4.6 Discussion questions

  • Explain the simplified Pourbaix diagram for nitrogen, shown below. Discuss the reactions that are implied by the lines, and explain why they have the slopes they do.

  • Use the information in the Pourbaix diagram to construct a Frost diagram for nitrogen at pH 7.

4.7 Problems


1. Balance the following redox reactions, adding H2O and H+ (or OH) as needed. Predict for each one whether the reaction would become more or less spontaneous at higher pH.

(a) MnO4-(aq) + N2O(g) → Mn2+(aq) + NO3(aq) (in acid)
(b) Cr2O72−(aq) + S2O32−(aq) → Cr2O3(s) + SO42−(aq) (in base)
(c) H2O2(aq) + HI(aq) → I3(aq) (in acid)
(d) HOBr(aq) → HBr(aq) + HBrO2(aq) (in acid)
(e) C12H22O11 (sucrose, aq) + ClO3(aq) → HCO3(aq) + Cl(aq) (in base)

2. Silver metal is not easily oxidized, and does not react with oxygen-saturated water. However, when excess NaCN is added to a suspension of silver particles, some silver dissolves. If oxygen is removed (e.g., by bubbling nitrogen through the solution), the dissolution reaction stops. Given the fact that Ag(I) tends to form linear two-coordinate complexes, write a balanced equation for the dissolution reaction (hint: it is a redox reaction).

3. The standard potentials for the Fe3+/Fe2+ and Cl/Cl2 couples are +0.77 and +1.36 V. Calculate the cell potential of a redox flow battery that has Fe3+/Fe2+ and Cl/Cl2 solutions on the two sides (both containing 1.0 M HCl as the electrolyte). The pressure of Cl2 gas on the chlorine side is 0.2 atm, and the concentrations of Fe2+ and Fe3+ on the iron side are both 0.10 M.

4. The Latimer potential diagram for iodine (in acidic solutions) is given below.

     +1.60      +1.13     +1.44   +.535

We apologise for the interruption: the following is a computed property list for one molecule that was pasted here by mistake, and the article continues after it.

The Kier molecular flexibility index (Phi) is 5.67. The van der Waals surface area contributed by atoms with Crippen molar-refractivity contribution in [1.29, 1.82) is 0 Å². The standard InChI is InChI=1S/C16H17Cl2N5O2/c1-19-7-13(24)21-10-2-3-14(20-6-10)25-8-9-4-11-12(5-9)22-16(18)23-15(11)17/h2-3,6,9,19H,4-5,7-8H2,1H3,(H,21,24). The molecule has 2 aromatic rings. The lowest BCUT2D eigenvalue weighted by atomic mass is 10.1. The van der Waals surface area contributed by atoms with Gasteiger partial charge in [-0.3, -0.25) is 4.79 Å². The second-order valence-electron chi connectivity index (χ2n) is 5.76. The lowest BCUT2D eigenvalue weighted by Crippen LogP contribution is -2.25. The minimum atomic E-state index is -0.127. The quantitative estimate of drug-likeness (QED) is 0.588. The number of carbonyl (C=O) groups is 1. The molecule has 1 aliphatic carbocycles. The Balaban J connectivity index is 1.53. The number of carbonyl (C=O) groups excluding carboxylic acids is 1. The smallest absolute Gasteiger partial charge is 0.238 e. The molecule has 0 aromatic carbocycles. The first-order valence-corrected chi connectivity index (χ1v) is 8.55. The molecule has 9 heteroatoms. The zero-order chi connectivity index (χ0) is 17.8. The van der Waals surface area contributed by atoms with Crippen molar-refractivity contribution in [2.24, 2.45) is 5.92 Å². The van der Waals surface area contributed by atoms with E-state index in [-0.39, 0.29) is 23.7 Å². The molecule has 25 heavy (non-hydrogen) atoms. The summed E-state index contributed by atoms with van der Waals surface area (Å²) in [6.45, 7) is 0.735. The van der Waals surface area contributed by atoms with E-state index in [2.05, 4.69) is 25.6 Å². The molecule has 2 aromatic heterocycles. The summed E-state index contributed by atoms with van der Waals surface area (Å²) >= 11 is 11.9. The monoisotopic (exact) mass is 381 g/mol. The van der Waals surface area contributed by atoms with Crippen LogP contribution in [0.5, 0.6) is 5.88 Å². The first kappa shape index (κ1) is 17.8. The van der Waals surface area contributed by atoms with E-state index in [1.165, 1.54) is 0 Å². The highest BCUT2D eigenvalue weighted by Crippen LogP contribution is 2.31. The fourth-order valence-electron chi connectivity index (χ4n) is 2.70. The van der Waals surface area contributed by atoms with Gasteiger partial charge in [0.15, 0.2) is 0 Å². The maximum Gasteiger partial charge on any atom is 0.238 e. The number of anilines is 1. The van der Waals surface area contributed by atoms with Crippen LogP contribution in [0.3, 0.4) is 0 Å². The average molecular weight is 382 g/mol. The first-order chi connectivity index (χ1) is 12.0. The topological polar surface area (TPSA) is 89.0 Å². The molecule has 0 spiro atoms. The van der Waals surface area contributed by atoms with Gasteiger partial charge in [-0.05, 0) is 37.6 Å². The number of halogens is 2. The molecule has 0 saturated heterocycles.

H5IO6  →  IO3-    →    IO-  →  I2   →   I-

(a) What is the standard reduction potential for the IO3/I redox couple?

(b) Construct a Frost diagram and identify any species that are unstable with respect to disproportionation.

5. The Latimer diagram for nitrogen in acidic solutions is shown below:

 +5         +4       +3       +2       +1      0       -1        -2      -3
     0.80      1.07      1.00     1.59    1.77   -1.87      1.41     1.28
 NO3-   →   N2O4  →  HNO2  →   NO   →   N2O  →  N2  →  NH3OH+  →  N2H5+ →  NH4+
(a) Write a balanced half reaction for reduction of NO to NH4+ in acid.
(b) What is the value of Eo for the half reaction in part (a)?
(c) Is this half reaction more thermodynamically favorable in acid or in base? Explain.
(d) All the nitrogen-containing molecules and ions listed above are kinetically stable, but only three are thermodynamically stable with respect to disproportionation in acid. Which ones are they?

6. Referring to the Pourbaix diagram for Mn below:

(a) Write out the balanced reduction half reaction corresponding to the line separating Mn2+ and Mn2O3. Use your answer to calculate the slope of the line (give units).
(b) Is Mn metal stable in water at any pH? If so, in what range of pH?
(c) What spontaneous redox reaction would you expect for an aqueous solution of MnO4 at pH 6?
(d) Describe an electrochemical procedure (specifying pH and potential) for making Mn3O4(s) from aqueous Mn2+.
(e) Label the regions of the diagram that correspond to corrosion and passivation of Mn metal.

7. The Pourbaix diagram for copper is shown below.

(a) Write a balanced half-reaction that corresponds to the boundary between the Cu2O(s) and Cu(OH)2(s) regions of the diagram.
(b) What is the slope of the line (do not try to measure it from the graph!) that connects the Cu2+(aq) and Cu2O(s) regions? Explain your reasoning.
(c) Over what pH range (if any) is copper metal stable in contact with pure water?
(d) Thermodynamically, the reaction between copper and oxygen is spontaneous at pH 7. Would you expect copper to corrode or to be passivated against corrosion in aerated water at neutral pH? Explain your reasoning.
(e) Some recent studies have suggested the use of Cu2O as a water splitting photocatalyst. Would you expect Cu2O to be stable in the presence of the oxygen formed in the reaction? Explain your reasoning.

4.8 References

  1. Alotto, P.; Guarnieri, M.; Moro, F. (2014). "Redox Flow Batteries for the storage of renewable energy: a review". Renewable & Sustainable Energy Reviews. 29: 325–335. doi:10.1016/j.rser.2013.08.001. {{cite journal}}: Invalid |ref=harv (help)
  2. Frost, Arthur (1951). "Oxidation Potential–Free Energy Diagrams". Journal of the American Chemical Society. 73 (6): 2680–2682. doi:10.1021/ja01150a074.
  3. Pourbaix, M., Atlas of electrochemical equilibria in aqueous solutions. 2d English ed. 1974, Houston, Tex.: National Association of Corrosion Engineers.